Authors: Margaret Peterson Haddix
In memory of the 20,000 and the 146
ell me about the fire.”
Mrs. Livingston stares at the young woman standing before herâthe young woman who has barged into her house uninvited, unannounced. Mrs. Livingston is known for her kindness and charity; her friends say that Mrs. Livingston will listen to anyone who is troubled or lonely or sad. Even beggars in the street. Even women of ill repute.
But Mrs. Livingston cannot hide her disgust at the sight of this young woman with the dark bobbed hair, her trim body swathed in a fine fur coat.
“You're one of the daughters,” Mrs. Livingston finally says. “Harriet?”
Harriet nods. Slowly.
“Then you were there,” Mrs. Livingston says. “You saw what happened.”
“I was five years old,” Harriet says. “All I remember is smoke and flames and people screaming. And being carried to safety.”
got out safely,” Mrs. Livingston says. “Unharmed.”
“So did you.”
Mrs. Livingston does not disagree. What good does it do to speak of scars no one can see, of grief that never lifts? What would Harriet know of harm?
“Ask your father about the fire,” she says harshly. Then she considers this, curious in spite of herself. “What does he say? The same things he said in court, when he had a lawyer feeding him lines?”
“He won't talk about the fire,” Harriet says. “He'd like to pretend it never happened.”
Mrs. Livingston can believe this.
“Read the newspapers, then,” Mrs. Livingston says. “There were plenty of stories written at the time.”
Mrs. Livingston herself has not read any of them. She couldn't, back then. But she is always amazed at how much other people know, because of the papers: girls who were away at Vassar or Bryn Mawr or Smith in 1911, who can recite the exact number of the dead; women who spent their 1911 all but chained to sewing machines in other factories in the city, who can describe exactly how the flames leaped from table to table, from floor to floor.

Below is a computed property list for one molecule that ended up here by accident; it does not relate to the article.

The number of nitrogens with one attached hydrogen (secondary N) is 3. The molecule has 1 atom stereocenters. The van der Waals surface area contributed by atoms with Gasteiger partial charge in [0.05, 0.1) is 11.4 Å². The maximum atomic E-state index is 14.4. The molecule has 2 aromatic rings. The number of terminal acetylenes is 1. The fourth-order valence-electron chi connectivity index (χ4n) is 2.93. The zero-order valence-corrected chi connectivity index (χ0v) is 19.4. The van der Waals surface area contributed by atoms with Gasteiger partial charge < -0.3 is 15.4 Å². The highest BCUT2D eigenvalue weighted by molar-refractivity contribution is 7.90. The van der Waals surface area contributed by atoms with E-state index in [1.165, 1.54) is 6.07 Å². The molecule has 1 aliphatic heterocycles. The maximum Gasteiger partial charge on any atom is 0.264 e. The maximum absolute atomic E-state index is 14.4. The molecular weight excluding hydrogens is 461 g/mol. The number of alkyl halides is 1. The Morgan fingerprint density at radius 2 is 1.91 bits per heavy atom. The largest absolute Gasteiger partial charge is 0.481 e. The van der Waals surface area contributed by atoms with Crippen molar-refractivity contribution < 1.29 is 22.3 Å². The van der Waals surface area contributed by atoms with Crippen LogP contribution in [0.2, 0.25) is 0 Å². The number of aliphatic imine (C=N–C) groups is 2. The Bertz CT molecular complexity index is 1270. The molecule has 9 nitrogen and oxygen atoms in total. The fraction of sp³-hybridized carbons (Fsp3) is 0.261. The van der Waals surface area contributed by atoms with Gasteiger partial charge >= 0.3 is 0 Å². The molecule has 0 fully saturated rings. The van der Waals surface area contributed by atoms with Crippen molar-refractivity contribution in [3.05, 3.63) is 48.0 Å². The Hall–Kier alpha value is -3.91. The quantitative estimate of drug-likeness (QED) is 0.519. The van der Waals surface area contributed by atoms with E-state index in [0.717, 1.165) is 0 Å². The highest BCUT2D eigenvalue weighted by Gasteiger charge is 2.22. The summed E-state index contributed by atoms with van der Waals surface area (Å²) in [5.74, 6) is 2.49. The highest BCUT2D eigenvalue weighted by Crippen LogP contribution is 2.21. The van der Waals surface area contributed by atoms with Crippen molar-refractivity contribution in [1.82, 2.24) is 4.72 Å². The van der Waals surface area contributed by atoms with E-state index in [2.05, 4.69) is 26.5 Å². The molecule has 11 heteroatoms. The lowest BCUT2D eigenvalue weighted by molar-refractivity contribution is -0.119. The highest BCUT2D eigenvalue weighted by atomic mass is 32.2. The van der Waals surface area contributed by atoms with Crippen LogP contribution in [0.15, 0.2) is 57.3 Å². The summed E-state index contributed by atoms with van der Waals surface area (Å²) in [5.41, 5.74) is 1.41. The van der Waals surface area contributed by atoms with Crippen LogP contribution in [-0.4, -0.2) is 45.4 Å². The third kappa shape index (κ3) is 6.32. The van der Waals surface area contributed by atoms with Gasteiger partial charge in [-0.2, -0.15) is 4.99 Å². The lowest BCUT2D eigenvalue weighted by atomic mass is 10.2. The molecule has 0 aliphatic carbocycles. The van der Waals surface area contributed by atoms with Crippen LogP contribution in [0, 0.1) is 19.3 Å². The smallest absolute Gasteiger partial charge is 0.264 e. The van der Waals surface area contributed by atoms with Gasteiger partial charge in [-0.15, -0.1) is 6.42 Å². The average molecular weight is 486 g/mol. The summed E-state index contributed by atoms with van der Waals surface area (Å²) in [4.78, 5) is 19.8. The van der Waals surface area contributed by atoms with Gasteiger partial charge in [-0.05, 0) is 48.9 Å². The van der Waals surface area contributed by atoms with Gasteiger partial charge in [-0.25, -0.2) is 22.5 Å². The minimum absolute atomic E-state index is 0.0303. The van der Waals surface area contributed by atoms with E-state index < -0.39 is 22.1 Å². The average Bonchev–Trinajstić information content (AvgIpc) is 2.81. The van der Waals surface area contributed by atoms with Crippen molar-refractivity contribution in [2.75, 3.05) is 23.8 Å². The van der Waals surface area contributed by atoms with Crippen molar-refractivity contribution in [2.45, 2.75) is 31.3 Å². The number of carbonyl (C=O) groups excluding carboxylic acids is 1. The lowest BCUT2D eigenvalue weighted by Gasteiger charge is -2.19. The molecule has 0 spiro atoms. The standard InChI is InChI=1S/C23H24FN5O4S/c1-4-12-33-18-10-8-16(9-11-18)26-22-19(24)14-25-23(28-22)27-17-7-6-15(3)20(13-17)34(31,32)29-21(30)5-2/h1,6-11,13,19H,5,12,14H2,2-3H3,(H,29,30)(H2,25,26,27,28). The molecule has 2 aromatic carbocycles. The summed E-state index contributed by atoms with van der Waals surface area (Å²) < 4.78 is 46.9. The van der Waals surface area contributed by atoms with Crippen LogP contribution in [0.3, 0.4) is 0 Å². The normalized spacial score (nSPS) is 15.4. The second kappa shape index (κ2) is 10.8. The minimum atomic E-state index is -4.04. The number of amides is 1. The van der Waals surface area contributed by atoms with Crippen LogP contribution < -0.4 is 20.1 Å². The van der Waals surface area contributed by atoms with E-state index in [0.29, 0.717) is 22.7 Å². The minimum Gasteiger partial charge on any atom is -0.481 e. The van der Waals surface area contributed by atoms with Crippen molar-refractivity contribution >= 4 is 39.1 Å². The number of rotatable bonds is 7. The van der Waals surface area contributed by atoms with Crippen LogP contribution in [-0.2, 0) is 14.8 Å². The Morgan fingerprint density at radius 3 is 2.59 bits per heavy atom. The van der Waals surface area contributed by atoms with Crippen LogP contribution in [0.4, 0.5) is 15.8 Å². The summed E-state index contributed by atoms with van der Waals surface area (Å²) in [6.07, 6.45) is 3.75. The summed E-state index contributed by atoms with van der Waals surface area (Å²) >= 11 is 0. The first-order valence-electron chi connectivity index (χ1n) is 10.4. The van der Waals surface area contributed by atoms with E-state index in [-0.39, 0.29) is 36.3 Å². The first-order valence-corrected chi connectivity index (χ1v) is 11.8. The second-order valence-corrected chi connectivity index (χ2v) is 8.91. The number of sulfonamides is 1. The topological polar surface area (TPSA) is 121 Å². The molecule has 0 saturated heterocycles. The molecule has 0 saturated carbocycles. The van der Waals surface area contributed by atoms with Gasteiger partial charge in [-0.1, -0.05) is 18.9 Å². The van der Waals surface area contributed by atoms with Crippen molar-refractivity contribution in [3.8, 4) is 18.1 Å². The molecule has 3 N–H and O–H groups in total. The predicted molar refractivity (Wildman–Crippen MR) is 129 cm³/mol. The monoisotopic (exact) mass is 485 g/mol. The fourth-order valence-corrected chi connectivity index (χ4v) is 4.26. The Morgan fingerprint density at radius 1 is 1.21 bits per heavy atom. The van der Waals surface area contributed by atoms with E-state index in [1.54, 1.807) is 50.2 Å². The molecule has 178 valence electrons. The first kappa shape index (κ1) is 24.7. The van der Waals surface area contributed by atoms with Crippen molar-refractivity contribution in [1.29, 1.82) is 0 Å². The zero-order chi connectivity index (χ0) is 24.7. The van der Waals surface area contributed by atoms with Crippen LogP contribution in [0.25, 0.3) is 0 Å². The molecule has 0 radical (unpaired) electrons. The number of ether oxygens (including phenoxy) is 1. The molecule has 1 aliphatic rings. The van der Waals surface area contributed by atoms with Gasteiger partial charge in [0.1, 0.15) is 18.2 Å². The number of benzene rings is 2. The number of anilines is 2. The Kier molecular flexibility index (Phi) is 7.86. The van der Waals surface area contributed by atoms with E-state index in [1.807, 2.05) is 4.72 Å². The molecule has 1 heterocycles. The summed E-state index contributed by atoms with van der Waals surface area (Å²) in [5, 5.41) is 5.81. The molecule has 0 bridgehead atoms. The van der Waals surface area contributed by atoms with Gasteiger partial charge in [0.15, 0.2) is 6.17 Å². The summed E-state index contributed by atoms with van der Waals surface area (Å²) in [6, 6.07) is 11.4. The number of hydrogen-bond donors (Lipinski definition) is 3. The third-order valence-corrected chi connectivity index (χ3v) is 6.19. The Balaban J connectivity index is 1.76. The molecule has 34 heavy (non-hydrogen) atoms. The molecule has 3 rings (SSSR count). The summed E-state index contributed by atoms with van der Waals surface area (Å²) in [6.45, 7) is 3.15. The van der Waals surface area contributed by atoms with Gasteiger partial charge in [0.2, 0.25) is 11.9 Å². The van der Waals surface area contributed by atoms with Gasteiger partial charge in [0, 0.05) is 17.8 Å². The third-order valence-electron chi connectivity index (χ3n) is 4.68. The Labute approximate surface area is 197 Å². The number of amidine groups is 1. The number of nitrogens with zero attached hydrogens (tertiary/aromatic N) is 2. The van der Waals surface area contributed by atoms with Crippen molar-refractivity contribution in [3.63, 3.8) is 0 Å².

“I've already read the papers,” Harriet says. “In English and Yiddish, what little I can read of Yiddish. But it's not enough. The newspaper stories are just paper and ink. It's easy to think it's not real. I want . . . flesh and blood.”
Mrs. Livingston thinks.
Her legs tremble; she leans against the balustrade of the hallway stairs for support. But she does not really want to stay standing. She thinks there is sense in the ancient customs of griefârending one's clothes, throwing oneself to the ground, and wailing to the heavens. Even now, all these
years later, she is not above longing for that.
“Why do you want to know about the fire?” she whispers.
Harriet does not answer right away. She stares past Mrs. Livingston's shoulder for a moment, then brings her gaze back to Mrs. Livingston's face.
“I'm twenty-one now,” she says. “I can vote. Do you remember talking with me about women getting to vote?”
Mrs. Livingston remembers three young girls taking a five-year-old to a suffrage parade. She remembers the three girls being mad for suffrage, each one topping the other marveling at the glories that would come when women had a voice in government. Who would have guessed that the five-year-old was paying such close attention?
“And,” Harriet says, “my father is not a young man. Someday I will inherit
“Blood money,” Mrs. Livingston spits out.
“Is it?” Harriet asks.
The question lies between them. It is amazing how two words can fill a room.
Why do I have to be the one who tells her?
Mrs. Livingston wonders. But she knows. Of the three girls who took the five-year-old to the parade, she is the only one still alive.